Delivering his Autumn Statement on Wednesday, Chancellor George Osborne announced a number of changes affecting the pensions industry.
News filtered through of the state pension increasing to £119.30 a week, a rise of £3.35 a week, with the new flat rate state pension being set at £155.65 a week. Guidance on the pooling of local government pension fund assets into up to six British Wealth Funds was also published but one announcement stuck out like a sore thumb to me.
Osborne said the next two phases of auto-enrolment minimum contribution rate increases will be aligned to tax years, meaning that instead of increases taking place in October, they will now occur in April the following year. Obviously, it is a sensible move for the government in that it will save the Treasury £390m in 2017.18 and £450m in 2018/19.
However, I believe it is sending out entirely the wrong message. At a time when over 5.4 million individuals have already been auto-enrolled into a pension, opt outs low and the number of people saving for retirement is at its highest point since 1997, the government has decided to slow up the whole process of saving more.
Osborne said the reasoning behind the delay is to simplify the administration of automatic enrolment for the smaller employers in particular, but I fail to believe this is the sole reason. It is a government savings exercise of course. NOW: Pensions has calculated that based on a salary of £26,200, for somebody auto-enrolled paying minimum contributions won’t be enough for a comfortable retirement, they barely scratch the surface.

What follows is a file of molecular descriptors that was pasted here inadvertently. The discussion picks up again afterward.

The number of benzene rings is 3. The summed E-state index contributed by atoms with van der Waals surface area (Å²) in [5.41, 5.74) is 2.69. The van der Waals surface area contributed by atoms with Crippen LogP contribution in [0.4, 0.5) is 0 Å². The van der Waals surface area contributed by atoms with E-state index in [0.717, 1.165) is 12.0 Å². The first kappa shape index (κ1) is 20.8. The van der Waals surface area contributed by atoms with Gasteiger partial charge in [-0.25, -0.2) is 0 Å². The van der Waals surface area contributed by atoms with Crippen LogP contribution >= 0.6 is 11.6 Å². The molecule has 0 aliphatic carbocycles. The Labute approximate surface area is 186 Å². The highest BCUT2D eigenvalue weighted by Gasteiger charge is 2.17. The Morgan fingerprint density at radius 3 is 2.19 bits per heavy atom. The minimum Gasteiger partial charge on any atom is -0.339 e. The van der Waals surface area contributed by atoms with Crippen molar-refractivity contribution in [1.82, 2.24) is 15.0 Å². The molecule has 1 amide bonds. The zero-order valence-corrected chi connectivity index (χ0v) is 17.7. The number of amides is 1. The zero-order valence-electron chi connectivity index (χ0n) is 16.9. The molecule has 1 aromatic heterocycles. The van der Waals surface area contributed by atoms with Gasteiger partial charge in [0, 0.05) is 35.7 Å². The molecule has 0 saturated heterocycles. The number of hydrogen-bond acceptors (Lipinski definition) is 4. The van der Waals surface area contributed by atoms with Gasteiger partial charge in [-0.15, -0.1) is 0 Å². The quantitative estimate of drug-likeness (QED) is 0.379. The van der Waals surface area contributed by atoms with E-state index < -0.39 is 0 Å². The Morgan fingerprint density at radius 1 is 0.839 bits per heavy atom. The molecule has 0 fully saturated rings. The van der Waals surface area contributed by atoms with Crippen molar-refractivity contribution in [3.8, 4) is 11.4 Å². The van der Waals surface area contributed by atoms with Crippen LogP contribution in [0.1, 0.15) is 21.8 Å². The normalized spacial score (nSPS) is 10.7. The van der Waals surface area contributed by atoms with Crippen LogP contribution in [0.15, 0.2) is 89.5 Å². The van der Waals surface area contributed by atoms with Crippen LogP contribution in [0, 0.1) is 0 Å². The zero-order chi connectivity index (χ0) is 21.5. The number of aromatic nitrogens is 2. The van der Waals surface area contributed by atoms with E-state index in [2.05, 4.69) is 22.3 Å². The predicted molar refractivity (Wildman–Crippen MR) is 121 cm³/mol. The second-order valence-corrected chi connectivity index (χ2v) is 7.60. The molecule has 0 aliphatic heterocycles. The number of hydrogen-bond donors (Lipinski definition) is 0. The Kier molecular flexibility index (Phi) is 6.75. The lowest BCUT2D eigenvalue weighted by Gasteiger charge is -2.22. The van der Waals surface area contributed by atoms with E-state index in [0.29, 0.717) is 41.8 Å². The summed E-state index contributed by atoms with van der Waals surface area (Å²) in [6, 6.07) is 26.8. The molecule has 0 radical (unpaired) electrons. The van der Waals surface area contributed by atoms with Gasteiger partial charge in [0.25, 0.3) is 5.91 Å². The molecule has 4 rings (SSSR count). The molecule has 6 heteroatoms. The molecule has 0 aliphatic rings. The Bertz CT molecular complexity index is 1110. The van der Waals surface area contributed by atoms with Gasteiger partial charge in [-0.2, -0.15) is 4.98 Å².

Contributions drastically need to be bumped up in order to eradicate current sentiments that auto-enrolment is perfectly capable of safeguarding future finances. As NOW: Pensions CEO Morten Nilsson said this week in response to the announcement, moving the goalposts causes “unwanted and necessary confusion for employers”.
Furthermore, what did and will employers think when they hear the words “six-month delay”? There will now be a big fear sweeping through the industry that their auto-enrolment planning and strategy can be shifted back by six months. This is not the case at all and employers should be fully involved in ensuring the auto-enrolment process for employees runs as smoothly and effectively as possible.
Media coverage of ageing populations is rife at this moment in time along with increasing life expectancy. How can a savings initiative originally proposed by the Labour government and implemented by former Pensions Minister Steve Webb succeed if people are facing delays to putting more money into their pension pots? I was particularly surprised to read Webb’s tweets saying that the delays “may be a good thing” leading to “lower opt-out rates”.
“If people get pay rises and income tax cuts in April this will mean that the impact of higher pension contributions on their take-home pay will be reduced,” Webb stated.
This might well be true, but I still am of the opinion that the cogs of the auto-enrolment machine which have sparked into life could well grind to an abrupt halt.